In addition, the parties agreed that the following individuals may vote in the election but their ballots will be challenged since their eligibility has not yet been resolved: Special Assistants to Deputy to the President; Special Assistants to COO; Program Coordinator Ian Cocroft; Digital Producer Michael Rudzinski; Financial Grants Accounting Officer Sarah Mazouz; Managing Grants Officers Alice Jobard, Sonia Pastushov-Pastein,
Claire Petry, and Andriy Yuzvenko; Program Officers Ahmed Ali, Natalie Kay, Sarah Lillibridge, Rudy Massamba, and William Wright; Research and Managing Editor Nicholas Benequista; Senior Manager, Digital Strategy Lyssa Walker-White; Senior Program Officers Enrique Bravo-Escobar, Fatima Hadji, Jessica Ludwig, Ahmad Majidyar, Dylan Myles-Primakoff, Christopher O’Connor, Aimel Rios Wong, Joanna Rohozinska Michalska, Elspeth Suthers, and Aung Maw Zin; and Senior Staff Accountant Narangarvuu Damdindor.
YogaWorks: Yoga Instructors Seek A Union Pose
YogaWorks, NLRB Case No. 29-RC-248154

On September 13, 2019, the International Association of Machinists and Aerospace Workers (IAM) filed a petition to represent 100 yoga instructors employed by YogaWorks in New York. The organizing effort was the subject of a recent New York Times article .

The following is the at-issue unit of yoga instructors:

Included: All regularly-scheduled teachers and teacher instructors.

Excluded: All Supervisors, office clerical, professionals, and guards as defined in the Act.
New Children's Museum: IBEW Files to Represent Employees
The New Children's Museum , NLRB Case No. 21-RC-248605

On September 20, 2019, IBEW filed a petition with the National Labor Relations Board seeking to represent a unit of 48 regular employees at the New Children's Museum in San Diego. The following is the unit that IBEW seeks to represent:

Included: All regular employees, including Senior Playworkers, Playworkers, Senior Teaching Artists, Teaching Artists, Senior Visitor Service Associates, Visitor Service Associates, Senior Coordinators, Coordinators, Graphic Designers, and Maintenance employees.

Excluded: Special Events Staff, Accountants, Accountant Assistants, Executive Assistants, Directors, Managers, Supervisors, Confidential employees, and Guards
National Center Research on Strikes in Higher Education
A recent study on strikes in higher education by National Center Executive Director Bill Herbert (Hunter College, CUNY) and National Center Affiliated Researcher Jake Apkarian (York College, CUNY) has been posted on ssrn: You've Been with the Professors: An Examination of Higher Education Work Stoppage Data, Past and Present. The study will be published later this year in the peer-reviewed Employee Rights and Employment Policy Journal.

The study analyzes work stoppage data in calendar years 2012-2018 involving academic and non-academic employees at higher education institutions. It contextualizes the recent data through a review of the history of unionization and strikes in the field of education along with faculty strike data for the period 1966-1994.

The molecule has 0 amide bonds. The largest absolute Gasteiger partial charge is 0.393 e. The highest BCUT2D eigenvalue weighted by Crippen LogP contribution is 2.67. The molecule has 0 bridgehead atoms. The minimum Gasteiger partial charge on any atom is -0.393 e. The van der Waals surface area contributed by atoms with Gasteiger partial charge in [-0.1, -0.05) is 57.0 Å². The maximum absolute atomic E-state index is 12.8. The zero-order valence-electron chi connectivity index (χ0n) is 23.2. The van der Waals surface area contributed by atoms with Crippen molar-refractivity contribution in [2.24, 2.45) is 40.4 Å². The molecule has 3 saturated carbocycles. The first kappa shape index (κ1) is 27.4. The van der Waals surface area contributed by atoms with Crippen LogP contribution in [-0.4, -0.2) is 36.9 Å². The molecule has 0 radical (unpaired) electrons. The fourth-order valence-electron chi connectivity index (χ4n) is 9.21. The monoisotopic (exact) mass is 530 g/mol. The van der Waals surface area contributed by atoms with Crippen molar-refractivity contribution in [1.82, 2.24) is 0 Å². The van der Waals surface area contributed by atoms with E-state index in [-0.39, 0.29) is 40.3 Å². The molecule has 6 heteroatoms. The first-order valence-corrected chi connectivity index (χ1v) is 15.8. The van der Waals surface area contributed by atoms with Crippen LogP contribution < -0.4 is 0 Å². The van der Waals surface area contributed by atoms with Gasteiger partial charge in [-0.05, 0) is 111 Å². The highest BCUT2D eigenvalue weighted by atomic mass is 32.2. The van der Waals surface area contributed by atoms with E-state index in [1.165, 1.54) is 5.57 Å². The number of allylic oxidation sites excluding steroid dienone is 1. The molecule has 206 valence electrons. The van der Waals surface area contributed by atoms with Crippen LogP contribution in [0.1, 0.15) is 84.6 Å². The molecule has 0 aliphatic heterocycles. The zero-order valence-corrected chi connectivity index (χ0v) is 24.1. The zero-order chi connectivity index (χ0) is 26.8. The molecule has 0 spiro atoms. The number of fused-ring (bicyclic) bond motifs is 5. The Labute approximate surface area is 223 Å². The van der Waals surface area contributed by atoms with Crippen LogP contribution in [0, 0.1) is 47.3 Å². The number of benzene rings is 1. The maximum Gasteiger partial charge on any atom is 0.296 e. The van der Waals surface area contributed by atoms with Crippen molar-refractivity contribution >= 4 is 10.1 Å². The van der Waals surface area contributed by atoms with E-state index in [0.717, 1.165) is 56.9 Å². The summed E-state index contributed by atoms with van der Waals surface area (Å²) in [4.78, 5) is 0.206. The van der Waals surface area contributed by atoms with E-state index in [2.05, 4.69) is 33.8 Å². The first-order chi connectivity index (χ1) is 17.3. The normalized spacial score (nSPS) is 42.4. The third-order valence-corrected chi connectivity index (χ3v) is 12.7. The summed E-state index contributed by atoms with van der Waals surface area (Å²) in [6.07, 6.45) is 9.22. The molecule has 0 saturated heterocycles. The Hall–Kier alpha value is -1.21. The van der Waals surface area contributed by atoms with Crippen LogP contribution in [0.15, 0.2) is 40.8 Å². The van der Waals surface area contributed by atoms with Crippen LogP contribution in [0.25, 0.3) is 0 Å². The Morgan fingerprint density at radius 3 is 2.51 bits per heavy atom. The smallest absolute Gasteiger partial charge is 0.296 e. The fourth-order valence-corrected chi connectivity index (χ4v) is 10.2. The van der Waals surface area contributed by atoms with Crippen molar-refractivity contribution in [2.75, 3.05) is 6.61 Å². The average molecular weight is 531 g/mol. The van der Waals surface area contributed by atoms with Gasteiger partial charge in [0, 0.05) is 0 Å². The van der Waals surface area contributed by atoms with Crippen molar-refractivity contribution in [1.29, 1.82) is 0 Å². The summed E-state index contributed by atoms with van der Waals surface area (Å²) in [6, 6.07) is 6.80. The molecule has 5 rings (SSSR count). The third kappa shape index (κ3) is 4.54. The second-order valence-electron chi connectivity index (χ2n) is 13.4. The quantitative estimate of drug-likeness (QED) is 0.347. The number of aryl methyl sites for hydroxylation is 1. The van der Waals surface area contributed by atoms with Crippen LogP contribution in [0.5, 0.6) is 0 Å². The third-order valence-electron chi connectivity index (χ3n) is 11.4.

The researchers found that there was a total of 42 strikes and one lock-out involving faculty, graduate assistants, and non-academic employees in higher education during the seven-year period from 2012 to 2018. The largest number of strikes per annum was in 2018, which was more than double the number in 2017. Exactly one-half of all strikes during the seven-year period were by non-academic employees, one-third of the strikes by faculty, and one-sixth by graduate assistants. The states with the greatest number of strikes were Illinois, California, and Washington.

In 2012-2018, there was a total of 14 faculty strikes with an average of 2.0 per year. In comparison, there was a total of 172 faculty strikes with an average of 5.9 per year during the period 1966-1994. Non-tenure-track faculty were involved in 93% of all faculty strikes in 2012-2018, seven strikes with tenure-track faculty and six without.
Journal of Collective Bargaining in the Academy, Vol. 10
Journal of CBA Logo
The National Center's Journal of Collective Bargaining in the Academy, is a peer review multi-disciplinary journal co-edited by Jeffrey Cross, Eastern Illinois University (Emeritus), and Gary Rhoades, University of Arizona. The following are links to articles in Volume 10:



Practitioner Perspectives 

Notes on the Same Side by Margaret E. Winters

We encourage scholars, practitioners, and graduate students in the fields of collective bargaining, labor relations, and labor history to submit research articles, op-eds, and practitioner perspectives for potential publication.The Journal is particularly interested in contributions related to collective bargaining and unionization issues in the post-Janus world.

The Journal of Collective Bargaining in the Academy is supported, in part, by a generous contribution from TIAA and is hosted by the institutional repository of Eastern Illinois University.
Job Posting: Law Firm Positions
The New York law firm of Ingerman Smith seeks applicants for two associate positions in the firm's Hauppauge, Long Island office. Both recent graduates and those with experience in commercial litigation, municipal law, education law, and/or labor law are invited to apply. Submit resumes to both, and